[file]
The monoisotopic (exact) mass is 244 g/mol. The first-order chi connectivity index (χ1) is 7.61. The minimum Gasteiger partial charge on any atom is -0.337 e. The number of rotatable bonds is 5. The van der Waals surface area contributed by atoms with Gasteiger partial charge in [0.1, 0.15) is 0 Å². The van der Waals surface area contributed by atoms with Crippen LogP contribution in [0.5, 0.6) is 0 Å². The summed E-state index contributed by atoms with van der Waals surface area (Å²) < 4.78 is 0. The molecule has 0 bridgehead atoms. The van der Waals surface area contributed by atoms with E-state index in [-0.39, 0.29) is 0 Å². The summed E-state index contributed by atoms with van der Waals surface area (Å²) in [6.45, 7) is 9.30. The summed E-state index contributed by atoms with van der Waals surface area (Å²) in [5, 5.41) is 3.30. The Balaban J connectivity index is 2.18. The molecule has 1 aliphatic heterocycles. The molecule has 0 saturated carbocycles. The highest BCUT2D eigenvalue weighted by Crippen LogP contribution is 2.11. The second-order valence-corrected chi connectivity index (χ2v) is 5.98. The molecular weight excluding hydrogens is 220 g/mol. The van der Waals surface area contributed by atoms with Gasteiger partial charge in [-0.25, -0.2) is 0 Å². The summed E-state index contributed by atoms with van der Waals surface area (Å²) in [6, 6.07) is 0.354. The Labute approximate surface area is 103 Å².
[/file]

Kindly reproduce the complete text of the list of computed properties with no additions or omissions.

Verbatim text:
The monoisotopic (exact) mass is 244 g/mol. The first-order chi connectivity index (χ1) is 7.61. The minimum Gasteiger partial charge on any atom is -0.337 e. The number of rotatable bonds is 5. The van der Waals surface area contributed by atoms with Gasteiger partial charge in [0.1, 0.15) is 0 Å². The van der Waals surface area contributed by atoms with Crippen LogP contribution in [0.5, 0.6) is 0 Å². The summed E-state index contributed by atoms with van der Waals surface area (Å²) < 4.78 is 0. The molecule has 0 bridgehead atoms. The van der Waals surface area contributed by atoms with E-state index in [-0.39, 0.29) is 0 Å². The summed E-state index contributed by atoms with van der Waals surface area (Å²) in [6.45, 7) is 9.30. The summed E-state index contributed by atoms with van der Waals surface area (Å²) in [5, 5.41) is 3.30. The Balaban J connectivity index is 2.18. The molecule has 1 aliphatic heterocycles. The molecule has 0 saturated carbocycles. The highest BCUT2D eigenvalue weighted by Crippen LogP contribution is 2.11. The second-order valence-corrected chi connectivity index (χ2v) is 5.98. The molecular weight excluding hydrogens is 220 g/mol. The van der Waals surface area contributed by atoms with Gasteiger partial charge in [-0.25, -0.2) is 0 Å². The summed E-state index contributed by atoms with van der Waals surface area (Å²) in [6, 6.07) is 0.354. The Labute approximate surface area is 103 Å².